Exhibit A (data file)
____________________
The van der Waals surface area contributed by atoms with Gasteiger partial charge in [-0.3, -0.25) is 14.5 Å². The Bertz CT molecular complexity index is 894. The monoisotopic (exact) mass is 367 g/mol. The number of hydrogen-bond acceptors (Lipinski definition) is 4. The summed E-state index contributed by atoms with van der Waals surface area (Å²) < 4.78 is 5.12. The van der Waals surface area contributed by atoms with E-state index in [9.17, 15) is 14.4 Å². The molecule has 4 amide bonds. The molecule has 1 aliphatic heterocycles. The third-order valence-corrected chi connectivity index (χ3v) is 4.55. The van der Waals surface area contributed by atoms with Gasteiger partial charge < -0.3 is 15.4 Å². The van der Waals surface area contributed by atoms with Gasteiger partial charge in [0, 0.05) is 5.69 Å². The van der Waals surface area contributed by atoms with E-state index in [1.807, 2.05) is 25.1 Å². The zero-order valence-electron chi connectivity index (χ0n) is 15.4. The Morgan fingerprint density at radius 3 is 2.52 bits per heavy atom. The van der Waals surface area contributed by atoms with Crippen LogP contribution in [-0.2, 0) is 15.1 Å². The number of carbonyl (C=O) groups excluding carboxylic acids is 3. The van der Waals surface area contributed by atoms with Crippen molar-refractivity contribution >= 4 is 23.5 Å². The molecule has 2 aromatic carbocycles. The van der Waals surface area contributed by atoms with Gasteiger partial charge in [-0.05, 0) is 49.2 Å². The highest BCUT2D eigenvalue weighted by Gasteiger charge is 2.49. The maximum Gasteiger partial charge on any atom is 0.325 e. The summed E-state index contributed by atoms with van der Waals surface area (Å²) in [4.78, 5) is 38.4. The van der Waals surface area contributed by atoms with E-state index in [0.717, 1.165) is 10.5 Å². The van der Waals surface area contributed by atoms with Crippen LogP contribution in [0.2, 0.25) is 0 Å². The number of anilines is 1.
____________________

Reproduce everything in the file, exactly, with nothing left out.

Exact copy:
The van der Waals surface area contributed by atoms with Gasteiger partial charge in [-0.3, -0.25) is 14.5 Å². The Bertz CT molecular complexity index is 894. The monoisotopic (exact) mass is 367 g/mol. The number of hydrogen-bond acceptors (Lipinski definition) is 4. The summed E-state index contributed by atoms with van der Waals surface area (Å²) < 4.78 is 5.12. The van der Waals surface area contributed by atoms with E-state index in [9.17, 15) is 14.4 Å². The molecule has 4 amide bonds. The molecule has 1 aliphatic heterocycles. The third-order valence-corrected chi connectivity index (χ3v) is 4.55. The van der Waals surface area contributed by atoms with Gasteiger partial charge < -0.3 is 15.4 Å². The van der Waals surface area contributed by atoms with Gasteiger partial charge in [0, 0.05) is 5.69 Å². The van der Waals surface area contributed by atoms with E-state index in [1.807, 2.05) is 25.1 Å². The zero-order valence-electron chi connectivity index (χ0n) is 15.4. The Morgan fingerprint density at radius 3 is 2.52 bits per heavy atom. The van der Waals surface area contributed by atoms with Crippen LogP contribution in [-0.2, 0) is 15.1 Å². The number of carbonyl (C=O) groups excluding carboxylic acids is 3. The van der Waals surface area contributed by atoms with Crippen molar-refractivity contribution >= 4 is 23.5 Å². The molecule has 2 aromatic carbocycles. The van der Waals surface area contributed by atoms with Gasteiger partial charge in [-0.05, 0) is 49.2 Å². The highest BCUT2D eigenvalue weighted by Gasteiger charge is 2.49. The maximum Gasteiger partial charge on any atom is 0.325 e. The summed E-state index contributed by atoms with van der Waals surface area (Å²) in [4.78, 5) is 38.4. The van der Waals surface area contributed by atoms with E-state index in [0.717, 1.165) is 10.5 Å². The van der Waals surface area contributed by atoms with Crippen LogP contribution in [0.2, 0.25) is 0 Å². The number of anilines is 1.